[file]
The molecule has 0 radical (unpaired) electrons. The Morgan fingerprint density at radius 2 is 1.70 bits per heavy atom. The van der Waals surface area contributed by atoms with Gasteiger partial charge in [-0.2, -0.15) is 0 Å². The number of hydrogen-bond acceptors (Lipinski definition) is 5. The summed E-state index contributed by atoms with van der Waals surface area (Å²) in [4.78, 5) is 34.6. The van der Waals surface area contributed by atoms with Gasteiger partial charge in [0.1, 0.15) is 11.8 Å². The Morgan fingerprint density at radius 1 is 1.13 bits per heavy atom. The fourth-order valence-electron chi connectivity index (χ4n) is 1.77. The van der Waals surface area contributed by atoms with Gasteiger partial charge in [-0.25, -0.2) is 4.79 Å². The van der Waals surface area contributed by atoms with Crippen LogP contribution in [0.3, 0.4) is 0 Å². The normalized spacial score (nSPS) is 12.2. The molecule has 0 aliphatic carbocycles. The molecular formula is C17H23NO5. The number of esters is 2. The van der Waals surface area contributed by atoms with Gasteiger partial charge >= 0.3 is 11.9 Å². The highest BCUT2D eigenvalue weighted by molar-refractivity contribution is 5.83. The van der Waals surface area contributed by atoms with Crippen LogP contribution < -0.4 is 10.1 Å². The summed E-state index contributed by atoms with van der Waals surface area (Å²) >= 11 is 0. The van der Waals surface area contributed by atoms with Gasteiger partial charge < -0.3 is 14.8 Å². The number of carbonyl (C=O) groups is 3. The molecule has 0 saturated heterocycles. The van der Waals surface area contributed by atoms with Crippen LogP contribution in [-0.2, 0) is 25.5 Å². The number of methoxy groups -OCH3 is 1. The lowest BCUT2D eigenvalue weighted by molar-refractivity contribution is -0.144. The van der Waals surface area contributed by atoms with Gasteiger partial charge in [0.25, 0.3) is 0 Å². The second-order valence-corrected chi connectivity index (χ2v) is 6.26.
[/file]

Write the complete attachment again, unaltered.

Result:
The molecule has 0 radical (unpaired) electrons. The Morgan fingerprint density at radius 2 is 1.70 bits per heavy atom. The van der Waals surface area contributed by atoms with Gasteiger partial charge in [-0.2, -0.15) is 0 Å². The number of hydrogen-bond acceptors (Lipinski definition) is 5. The summed E-state index contributed by atoms with van der Waals surface area (Å²) in [4.78, 5) is 34.6. The van der Waals surface area contributed by atoms with Gasteiger partial charge in [0.1, 0.15) is 11.8 Å². The Morgan fingerprint density at radius 1 is 1.13 bits per heavy atom. The fourth-order valence-electron chi connectivity index (χ4n) is 1.77. The van der Waals surface area contributed by atoms with Gasteiger partial charge in [-0.25, -0.2) is 4.79 Å². The van der Waals surface area contributed by atoms with Crippen LogP contribution in [0.3, 0.4) is 0 Å². The normalized spacial score (nSPS) is 12.2. The molecule has 0 aliphatic carbocycles. The molecular formula is C17H23NO5. The number of esters is 2. The van der Waals surface area contributed by atoms with Gasteiger partial charge >= 0.3 is 11.9 Å². The highest BCUT2D eigenvalue weighted by molar-refractivity contribution is 5.83. The van der Waals surface area contributed by atoms with Crippen LogP contribution < -0.4 is 10.1 Å². The summed E-state index contributed by atoms with van der Waals surface area (Å²) >= 11 is 0. The van der Waals surface area contributed by atoms with Gasteiger partial charge < -0.3 is 14.8 Å². The number of carbonyl (C=O) groups is 3. The molecule has 0 saturated heterocycles. The van der Waals surface area contributed by atoms with Crippen LogP contribution in [-0.2, 0) is 25.5 Å². The number of methoxy groups -OCH3 is 1. The lowest BCUT2D eigenvalue weighted by molar-refractivity contribution is -0.144. The van der Waals surface area contributed by atoms with Gasteiger partial charge in [0.25, 0.3) is 0 Å². The second-order valence-corrected chi connectivity index (χ2v) is 6.26.